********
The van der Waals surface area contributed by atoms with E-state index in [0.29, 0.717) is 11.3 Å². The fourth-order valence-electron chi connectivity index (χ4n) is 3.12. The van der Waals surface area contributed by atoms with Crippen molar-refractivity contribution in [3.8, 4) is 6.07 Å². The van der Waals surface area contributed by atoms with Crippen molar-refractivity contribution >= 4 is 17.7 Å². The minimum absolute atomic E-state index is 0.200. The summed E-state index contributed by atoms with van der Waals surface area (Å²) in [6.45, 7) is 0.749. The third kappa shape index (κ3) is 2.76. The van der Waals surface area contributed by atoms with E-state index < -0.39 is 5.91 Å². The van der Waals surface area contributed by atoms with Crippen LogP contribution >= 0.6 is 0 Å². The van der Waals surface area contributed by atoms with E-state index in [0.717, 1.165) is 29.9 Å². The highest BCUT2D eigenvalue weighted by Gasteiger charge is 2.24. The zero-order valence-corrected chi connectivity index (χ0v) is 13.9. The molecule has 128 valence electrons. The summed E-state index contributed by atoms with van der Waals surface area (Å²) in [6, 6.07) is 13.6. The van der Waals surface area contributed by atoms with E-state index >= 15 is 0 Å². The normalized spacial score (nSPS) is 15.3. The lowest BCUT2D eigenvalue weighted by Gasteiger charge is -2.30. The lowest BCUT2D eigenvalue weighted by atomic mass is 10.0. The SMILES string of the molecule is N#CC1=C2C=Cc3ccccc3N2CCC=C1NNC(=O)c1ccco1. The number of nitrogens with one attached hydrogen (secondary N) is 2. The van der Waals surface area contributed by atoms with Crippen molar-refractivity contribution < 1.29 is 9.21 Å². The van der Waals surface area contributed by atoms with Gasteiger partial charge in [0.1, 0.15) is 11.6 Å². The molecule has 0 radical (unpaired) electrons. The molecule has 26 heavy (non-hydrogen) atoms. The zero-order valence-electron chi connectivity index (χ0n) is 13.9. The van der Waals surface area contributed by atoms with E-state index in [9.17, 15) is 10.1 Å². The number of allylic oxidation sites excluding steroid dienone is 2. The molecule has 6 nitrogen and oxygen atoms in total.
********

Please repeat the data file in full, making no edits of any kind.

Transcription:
The van der Waals surface area contributed by atoms with E-state index in [0.29, 0.717) is 11.3 Å². The fourth-order valence-electron chi connectivity index (χ4n) is 3.12. The van der Waals surface area contributed by atoms with Crippen molar-refractivity contribution in [3.8, 4) is 6.07 Å². The van der Waals surface area contributed by atoms with Crippen molar-refractivity contribution >= 4 is 17.7 Å². The minimum absolute atomic E-state index is 0.200. The summed E-state index contributed by atoms with van der Waals surface area (Å²) in [6.45, 7) is 0.749. The third kappa shape index (κ3) is 2.76. The van der Waals surface area contributed by atoms with E-state index < -0.39 is 5.91 Å². The van der Waals surface area contributed by atoms with Crippen LogP contribution >= 0.6 is 0 Å². The van der Waals surface area contributed by atoms with E-state index in [0.717, 1.165) is 29.9 Å². The highest BCUT2D eigenvalue weighted by Gasteiger charge is 2.24. The zero-order valence-corrected chi connectivity index (χ0v) is 13.9. The molecule has 128 valence electrons. The summed E-state index contributed by atoms with van der Waals surface area (Å²) in [6, 6.07) is 13.6. The van der Waals surface area contributed by atoms with E-state index >= 15 is 0 Å². The normalized spacial score (nSPS) is 15.3. The lowest BCUT2D eigenvalue weighted by Gasteiger charge is -2.30. The lowest BCUT2D eigenvalue weighted by atomic mass is 10.0. The SMILES string of the molecule is N#CC1=C2C=Cc3ccccc3N2CCC=C1NNC(=O)c1ccco1. The number of nitrogens with one attached hydrogen (secondary N) is 2. The van der Waals surface area contributed by atoms with Crippen molar-refractivity contribution < 1.29 is 9.21 Å². The van der Waals surface area contributed by atoms with Gasteiger partial charge in [0.1, 0.15) is 11.6 Å². The molecule has 0 radical (unpaired) electrons. The molecule has 26 heavy (non-hydrogen) atoms. The zero-order valence-electron chi connectivity index (χ0n) is 13.9. The van der Waals surface area contributed by atoms with E-state index in [9.17, 15) is 10.1 Å². The number of allylic oxidation sites excluding steroid dienone is 2. The molecule has 6 nitrogen and oxygen atoms in total.